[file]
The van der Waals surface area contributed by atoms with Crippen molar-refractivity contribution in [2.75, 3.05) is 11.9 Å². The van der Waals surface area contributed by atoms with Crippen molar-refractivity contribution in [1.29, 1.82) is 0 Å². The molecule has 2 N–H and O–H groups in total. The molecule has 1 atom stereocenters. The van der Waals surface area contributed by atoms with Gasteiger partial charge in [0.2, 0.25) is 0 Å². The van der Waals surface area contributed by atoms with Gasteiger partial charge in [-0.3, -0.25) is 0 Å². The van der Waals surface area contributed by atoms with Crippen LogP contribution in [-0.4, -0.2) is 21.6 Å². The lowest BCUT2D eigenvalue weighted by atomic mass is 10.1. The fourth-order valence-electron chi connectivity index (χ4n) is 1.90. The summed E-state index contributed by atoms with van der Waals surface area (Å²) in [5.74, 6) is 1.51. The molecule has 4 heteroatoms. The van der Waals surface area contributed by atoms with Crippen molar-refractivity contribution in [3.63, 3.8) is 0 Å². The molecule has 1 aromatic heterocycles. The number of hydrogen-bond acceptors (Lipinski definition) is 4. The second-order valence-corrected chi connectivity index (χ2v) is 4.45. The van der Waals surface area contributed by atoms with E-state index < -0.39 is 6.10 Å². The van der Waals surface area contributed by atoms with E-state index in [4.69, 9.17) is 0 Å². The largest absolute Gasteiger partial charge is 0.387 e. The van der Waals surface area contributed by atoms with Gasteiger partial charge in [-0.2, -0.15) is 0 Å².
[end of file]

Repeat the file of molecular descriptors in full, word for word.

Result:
The van der Waals surface area contributed by atoms with Crippen molar-refractivity contribution in [2.75, 3.05) is 11.9 Å². The van der Waals surface area contributed by atoms with Crippen molar-refractivity contribution in [1.29, 1.82) is 0 Å². The molecule has 2 N–H and O–H groups in total. The molecule has 1 atom stereocenters. The van der Waals surface area contributed by atoms with Gasteiger partial charge in [0.2, 0.25) is 0 Å². The van der Waals surface area contributed by atoms with Gasteiger partial charge in [-0.3, -0.25) is 0 Å². The van der Waals surface area contributed by atoms with Crippen LogP contribution in [-0.4, -0.2) is 21.6 Å². The lowest BCUT2D eigenvalue weighted by atomic mass is 10.1. The fourth-order valence-electron chi connectivity index (χ4n) is 1.90. The summed E-state index contributed by atoms with van der Waals surface area (Å²) in [5.74, 6) is 1.51. The molecule has 4 heteroatoms. The van der Waals surface area contributed by atoms with Crippen molar-refractivity contribution in [3.63, 3.8) is 0 Å². The molecule has 1 aromatic heterocycles. The number of hydrogen-bond acceptors (Lipinski definition) is 4. The second-order valence-corrected chi connectivity index (χ2v) is 4.45. The van der Waals surface area contributed by atoms with E-state index < -0.39 is 6.10 Å². The van der Waals surface area contributed by atoms with E-state index in [4.69, 9.17) is 0 Å². The largest absolute Gasteiger partial charge is 0.387 e. The van der Waals surface area contributed by atoms with Gasteiger partial charge in [-0.2, -0.15) is 0 Å².